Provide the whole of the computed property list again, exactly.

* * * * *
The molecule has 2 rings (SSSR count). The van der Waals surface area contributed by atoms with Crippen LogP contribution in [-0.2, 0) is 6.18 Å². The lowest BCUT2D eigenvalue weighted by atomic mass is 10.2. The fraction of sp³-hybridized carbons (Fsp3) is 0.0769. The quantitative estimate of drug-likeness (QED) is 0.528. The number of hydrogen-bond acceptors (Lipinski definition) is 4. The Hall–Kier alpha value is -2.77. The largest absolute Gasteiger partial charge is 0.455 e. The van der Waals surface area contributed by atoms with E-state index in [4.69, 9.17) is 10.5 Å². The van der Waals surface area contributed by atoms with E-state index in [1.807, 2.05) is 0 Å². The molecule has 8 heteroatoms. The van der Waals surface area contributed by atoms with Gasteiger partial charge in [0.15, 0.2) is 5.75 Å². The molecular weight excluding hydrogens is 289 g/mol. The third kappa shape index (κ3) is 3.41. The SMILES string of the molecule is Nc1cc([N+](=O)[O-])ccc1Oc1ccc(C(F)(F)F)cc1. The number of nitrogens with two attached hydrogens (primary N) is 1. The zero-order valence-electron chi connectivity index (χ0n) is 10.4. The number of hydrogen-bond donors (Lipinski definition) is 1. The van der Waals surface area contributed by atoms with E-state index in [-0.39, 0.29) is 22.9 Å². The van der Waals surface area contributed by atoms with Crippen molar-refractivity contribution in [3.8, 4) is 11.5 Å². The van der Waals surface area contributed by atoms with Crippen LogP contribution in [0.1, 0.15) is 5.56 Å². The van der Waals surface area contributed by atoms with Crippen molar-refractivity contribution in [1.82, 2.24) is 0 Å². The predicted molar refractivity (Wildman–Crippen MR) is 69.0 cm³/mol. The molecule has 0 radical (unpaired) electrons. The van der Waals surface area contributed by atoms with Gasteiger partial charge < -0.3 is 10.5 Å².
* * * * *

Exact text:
The molecule has 2 rings (SSSR count). The van der Waals surface area contributed by atoms with Crippen LogP contribution in [-0.2, 0) is 6.18 Å². The lowest BCUT2D eigenvalue weighted by atomic mass is 10.2. The fraction of sp³-hybridized carbons (Fsp3) is 0.0769. The quantitative estimate of drug-likeness (QED) is 0.528. The number of hydrogen-bond acceptors (Lipinski definition) is 4. The Hall–Kier alpha value is -2.77. The largest absolute Gasteiger partial charge is 0.455 e. The van der Waals surface area contributed by atoms with E-state index in [4.69, 9.17) is 10.5 Å². The van der Waals surface area contributed by atoms with E-state index in [1.807, 2.05) is 0 Å². The molecule has 8 heteroatoms. The van der Waals surface area contributed by atoms with Gasteiger partial charge in [0.15, 0.2) is 5.75 Å². The molecular weight excluding hydrogens is 289 g/mol. The third kappa shape index (κ3) is 3.41. The SMILES string of the molecule is Nc1cc([N+](=O)[O-])ccc1Oc1ccc(C(F)(F)F)cc1. The number of nitrogens with two attached hydrogens (primary N) is 1. The zero-order valence-electron chi connectivity index (χ0n) is 10.4. The number of hydrogen-bond donors (Lipinski definition) is 1. The van der Waals surface area contributed by atoms with E-state index in [-0.39, 0.29) is 22.9 Å². The van der Waals surface area contributed by atoms with Crippen molar-refractivity contribution in [3.8, 4) is 11.5 Å². The van der Waals surface area contributed by atoms with Crippen LogP contribution in [0.1, 0.15) is 5.56 Å². The van der Waals surface area contributed by atoms with Crippen molar-refractivity contribution in [1.82, 2.24) is 0 Å². The predicted molar refractivity (Wildman–Crippen MR) is 69.0 cm³/mol. The molecule has 0 radical (unpaired) electrons. The van der Waals surface area contributed by atoms with Gasteiger partial charge < -0.3 is 10.5 Å².